Here’s an interesting glimpse into what a DSLR’s aperture blades and shutter curtain look like in super slow motion. Specifically, it’s a Nikon D3 shooting at 11 frames per second with 1/4000 shutter speed and f/16, all captured at 5,000 frames per second. What’s amazing is that the shutter curtain moves so quickly that you can’t see the sensor at all, even at 5000fps!
Posts Tagged ‘slowmo’
Last year we featured a pretty neat slow motion video shot from a moving train. British band SixToes decided to use the same idea for a music video, placing people all along the platform doing various things, and slowing down 7 seconds of footage into an entire music video.
The idea could be improved on by having what’s happening on the platform reflect what’s being sung in the song, but would require tons of planning and perfect timing — though the end product would be totally mind-boggling.
(via Small Aperture)
Tom Guilmette was doing a project in Vegas that involved a Phantom Flex high speed camera when he decided to experiment with 2,564 frames per second in his hotel room. This is the resulting video showing his random experiments.
Even ugly things in life (like dropping your phone) are beautiful in super slow motion.
Ever wonder what you camera flash would look like if you watched it in super slow motion? Thanks to Phantom high speed cameras you can wonder no more! This flash bulb (the single-use kind used in old film cameras) was captured at 1052 frames per second.
(via f stoppers)
This is what lighting a match looks like up close and in super slow-mo at 2000 frames per second. Who knew the process was so bubbly and gross?
(via Laughing Squid)
Forget throwing water balloons at people’s faces — if you ever get your hands on a super expensive slow-motion camera, tossing around water is awesome enough. Shinchi Maruyama is an artist that photographs hand-tossed liquid sculptures using a Phase One P45 camera and a Broncolor Strobe. He also used a high-speed camera to capture video of sculptures being “made”. The results are beautiful.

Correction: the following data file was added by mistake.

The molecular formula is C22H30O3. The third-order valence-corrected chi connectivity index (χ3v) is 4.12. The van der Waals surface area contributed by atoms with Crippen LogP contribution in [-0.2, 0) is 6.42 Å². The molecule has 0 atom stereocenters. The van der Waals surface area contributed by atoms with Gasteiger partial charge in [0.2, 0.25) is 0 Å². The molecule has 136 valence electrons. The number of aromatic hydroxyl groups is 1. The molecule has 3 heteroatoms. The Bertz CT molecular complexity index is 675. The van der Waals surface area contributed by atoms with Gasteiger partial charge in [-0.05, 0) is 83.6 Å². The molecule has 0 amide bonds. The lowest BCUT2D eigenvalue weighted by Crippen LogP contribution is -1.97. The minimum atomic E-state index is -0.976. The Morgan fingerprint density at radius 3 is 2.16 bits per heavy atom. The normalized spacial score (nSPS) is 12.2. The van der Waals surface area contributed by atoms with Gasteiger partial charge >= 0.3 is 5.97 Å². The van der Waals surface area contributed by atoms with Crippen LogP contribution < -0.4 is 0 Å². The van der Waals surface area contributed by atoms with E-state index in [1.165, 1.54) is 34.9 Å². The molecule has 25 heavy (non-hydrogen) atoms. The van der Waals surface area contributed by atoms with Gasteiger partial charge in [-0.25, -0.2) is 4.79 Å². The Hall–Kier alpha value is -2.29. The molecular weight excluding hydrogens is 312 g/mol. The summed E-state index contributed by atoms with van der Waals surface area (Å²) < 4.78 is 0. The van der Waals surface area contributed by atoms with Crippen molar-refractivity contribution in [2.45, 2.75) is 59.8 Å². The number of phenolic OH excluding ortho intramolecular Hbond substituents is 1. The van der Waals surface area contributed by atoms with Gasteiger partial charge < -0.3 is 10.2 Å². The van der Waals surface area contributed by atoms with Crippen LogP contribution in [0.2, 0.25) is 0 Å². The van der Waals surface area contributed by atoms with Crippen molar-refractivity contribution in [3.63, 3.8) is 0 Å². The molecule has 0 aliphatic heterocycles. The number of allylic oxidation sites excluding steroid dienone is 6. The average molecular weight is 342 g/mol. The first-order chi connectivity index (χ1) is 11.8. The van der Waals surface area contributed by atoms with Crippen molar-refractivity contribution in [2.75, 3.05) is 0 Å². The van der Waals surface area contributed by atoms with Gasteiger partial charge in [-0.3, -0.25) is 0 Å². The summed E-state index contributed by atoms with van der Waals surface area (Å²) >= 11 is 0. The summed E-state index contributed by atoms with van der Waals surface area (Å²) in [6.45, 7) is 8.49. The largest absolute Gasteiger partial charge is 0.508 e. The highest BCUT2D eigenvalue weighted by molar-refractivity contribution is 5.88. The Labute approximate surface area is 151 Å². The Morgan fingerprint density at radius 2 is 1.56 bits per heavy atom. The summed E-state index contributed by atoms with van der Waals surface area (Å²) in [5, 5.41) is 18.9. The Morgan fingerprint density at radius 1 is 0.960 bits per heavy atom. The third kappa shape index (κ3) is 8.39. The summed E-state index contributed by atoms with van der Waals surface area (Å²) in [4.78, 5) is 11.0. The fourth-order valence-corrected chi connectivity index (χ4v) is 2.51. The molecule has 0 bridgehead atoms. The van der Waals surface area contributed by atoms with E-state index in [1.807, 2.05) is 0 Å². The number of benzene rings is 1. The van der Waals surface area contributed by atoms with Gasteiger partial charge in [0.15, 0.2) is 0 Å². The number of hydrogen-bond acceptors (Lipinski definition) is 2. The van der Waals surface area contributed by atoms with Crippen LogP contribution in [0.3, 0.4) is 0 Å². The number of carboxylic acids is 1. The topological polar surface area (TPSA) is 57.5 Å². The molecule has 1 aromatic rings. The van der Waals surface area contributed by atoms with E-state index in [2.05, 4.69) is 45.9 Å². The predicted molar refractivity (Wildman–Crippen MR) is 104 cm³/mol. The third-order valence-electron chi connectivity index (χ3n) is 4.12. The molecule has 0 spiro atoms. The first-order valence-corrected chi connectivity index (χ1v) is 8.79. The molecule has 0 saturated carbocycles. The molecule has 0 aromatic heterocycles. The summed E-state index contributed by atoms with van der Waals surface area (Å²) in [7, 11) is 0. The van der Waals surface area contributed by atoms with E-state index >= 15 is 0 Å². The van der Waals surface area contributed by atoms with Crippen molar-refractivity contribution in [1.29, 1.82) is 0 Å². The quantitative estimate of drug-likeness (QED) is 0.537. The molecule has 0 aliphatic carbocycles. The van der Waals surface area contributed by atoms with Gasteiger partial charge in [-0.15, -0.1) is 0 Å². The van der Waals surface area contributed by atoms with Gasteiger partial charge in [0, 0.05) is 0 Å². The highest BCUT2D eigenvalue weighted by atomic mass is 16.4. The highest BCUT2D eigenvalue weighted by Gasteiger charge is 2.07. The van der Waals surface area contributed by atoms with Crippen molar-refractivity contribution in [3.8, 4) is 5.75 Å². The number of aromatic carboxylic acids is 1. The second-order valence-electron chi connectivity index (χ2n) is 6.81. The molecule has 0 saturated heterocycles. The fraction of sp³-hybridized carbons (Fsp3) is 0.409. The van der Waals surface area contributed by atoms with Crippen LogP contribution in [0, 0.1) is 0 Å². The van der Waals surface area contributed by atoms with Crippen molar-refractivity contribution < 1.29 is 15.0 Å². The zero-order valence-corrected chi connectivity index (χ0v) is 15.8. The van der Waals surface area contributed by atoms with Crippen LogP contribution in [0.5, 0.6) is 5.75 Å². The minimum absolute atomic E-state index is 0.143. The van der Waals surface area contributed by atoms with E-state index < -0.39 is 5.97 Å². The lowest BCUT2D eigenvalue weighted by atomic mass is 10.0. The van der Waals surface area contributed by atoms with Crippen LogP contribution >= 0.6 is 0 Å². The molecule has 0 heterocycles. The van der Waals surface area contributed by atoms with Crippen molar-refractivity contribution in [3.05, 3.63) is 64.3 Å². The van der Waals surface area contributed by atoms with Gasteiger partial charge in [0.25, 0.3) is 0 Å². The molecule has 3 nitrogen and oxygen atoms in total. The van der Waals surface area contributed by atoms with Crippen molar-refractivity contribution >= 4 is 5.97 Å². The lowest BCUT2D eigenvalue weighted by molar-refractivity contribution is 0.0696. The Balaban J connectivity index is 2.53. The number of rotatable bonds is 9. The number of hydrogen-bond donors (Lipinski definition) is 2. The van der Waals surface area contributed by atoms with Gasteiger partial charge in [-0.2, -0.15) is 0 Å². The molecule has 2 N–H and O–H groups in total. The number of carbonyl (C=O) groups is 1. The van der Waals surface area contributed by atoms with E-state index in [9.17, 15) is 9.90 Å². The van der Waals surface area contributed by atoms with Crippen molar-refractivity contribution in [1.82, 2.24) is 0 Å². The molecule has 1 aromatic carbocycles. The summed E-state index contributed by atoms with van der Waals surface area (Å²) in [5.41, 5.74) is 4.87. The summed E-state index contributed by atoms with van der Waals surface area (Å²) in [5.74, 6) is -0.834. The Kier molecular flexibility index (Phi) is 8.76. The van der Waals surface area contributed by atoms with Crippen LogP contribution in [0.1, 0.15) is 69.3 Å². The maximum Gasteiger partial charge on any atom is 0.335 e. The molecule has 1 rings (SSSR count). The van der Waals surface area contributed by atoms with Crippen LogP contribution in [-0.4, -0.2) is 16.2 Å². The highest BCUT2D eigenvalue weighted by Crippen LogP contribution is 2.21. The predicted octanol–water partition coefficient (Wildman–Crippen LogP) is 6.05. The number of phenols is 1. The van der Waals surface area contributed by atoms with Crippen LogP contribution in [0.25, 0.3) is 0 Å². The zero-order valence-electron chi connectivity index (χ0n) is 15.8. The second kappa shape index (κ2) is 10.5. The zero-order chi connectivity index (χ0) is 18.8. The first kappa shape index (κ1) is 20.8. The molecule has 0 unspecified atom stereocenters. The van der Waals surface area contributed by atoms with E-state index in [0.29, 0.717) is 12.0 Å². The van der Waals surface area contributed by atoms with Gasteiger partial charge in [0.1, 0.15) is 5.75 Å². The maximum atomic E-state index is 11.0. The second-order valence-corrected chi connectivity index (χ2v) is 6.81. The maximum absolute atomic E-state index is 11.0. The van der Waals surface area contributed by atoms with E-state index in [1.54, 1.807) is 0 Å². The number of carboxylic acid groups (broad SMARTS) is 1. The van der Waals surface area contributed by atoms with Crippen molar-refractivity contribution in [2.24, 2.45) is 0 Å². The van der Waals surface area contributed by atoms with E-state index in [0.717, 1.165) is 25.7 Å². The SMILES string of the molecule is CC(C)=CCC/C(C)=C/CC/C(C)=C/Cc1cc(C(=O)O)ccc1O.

When a NASA Space Shuttle lifts off, there’s always
high definition cameras carefully placed around the launch site, documenting the launch in high-definition photographs and slow motion videos. Back in April we featured a slow motion video of the Apollo 11 launch in 1969, and now here’s another neat super slow-mo documentary of more recent launches (i.e. 2005). If you have 45 minutes to spare, this video is sure to amaze and educate you.
By the way… during the launch, the shuttle burns 1,000 gallons of liquid propellants and 20,000 pounds of solid fuel every second.
Update: Ben tells us that every single image in the video above was shot on film, not HD cameras.
In all my slow-motion work so far, I’ve used a static camera to capture a high-speed event. But, I wondered, what would happen if the camera was the fast-moving object? For instance, if you use a 210fps camera at 35mph, on playback at 30fps it’ll seem to the observer that they’re moving at walking pace- but everything observed will be operating at 1/7th speed.
What I’d hoped to do was film the people on a railway platform from a train as it blasted past, but since the places they don’t stop at tend not to be listed in the timetables, this would be hard to co-ordinate. I figured that being at the very front of a fast train as it approached a stop would suffice; although the ‘frozen in time’ effect is less pronounced towards the end of the video, the platforms at non-stops tended to be mostly empty, so there’d be less to capture anyway. Helpfully, people don’t seem to move too much as their train arrives!
Now someone needs to take this idea to the next level with a Phantom camera and a bullet train.
Thanks for the tip Luke!
Another entry for our list of “random things made awesome by slow motion”: here’s a video of a steel ball being dropped into fine sand heated to about 500° C, at which point it takes on strange liquid properties. Be sure to also check out the water drop at 2000 fps video we posted in the beginning of the year if you haven’t seen it.
Here’s something to add to your list of “random but awesome things to shoot if you ever get your hands on a Phantom camera”: popcorn popping. The exploding kernel above was shot at 6200 frames per second with a Phantom v12 and played back at 25fps.
(via Laughing Squid)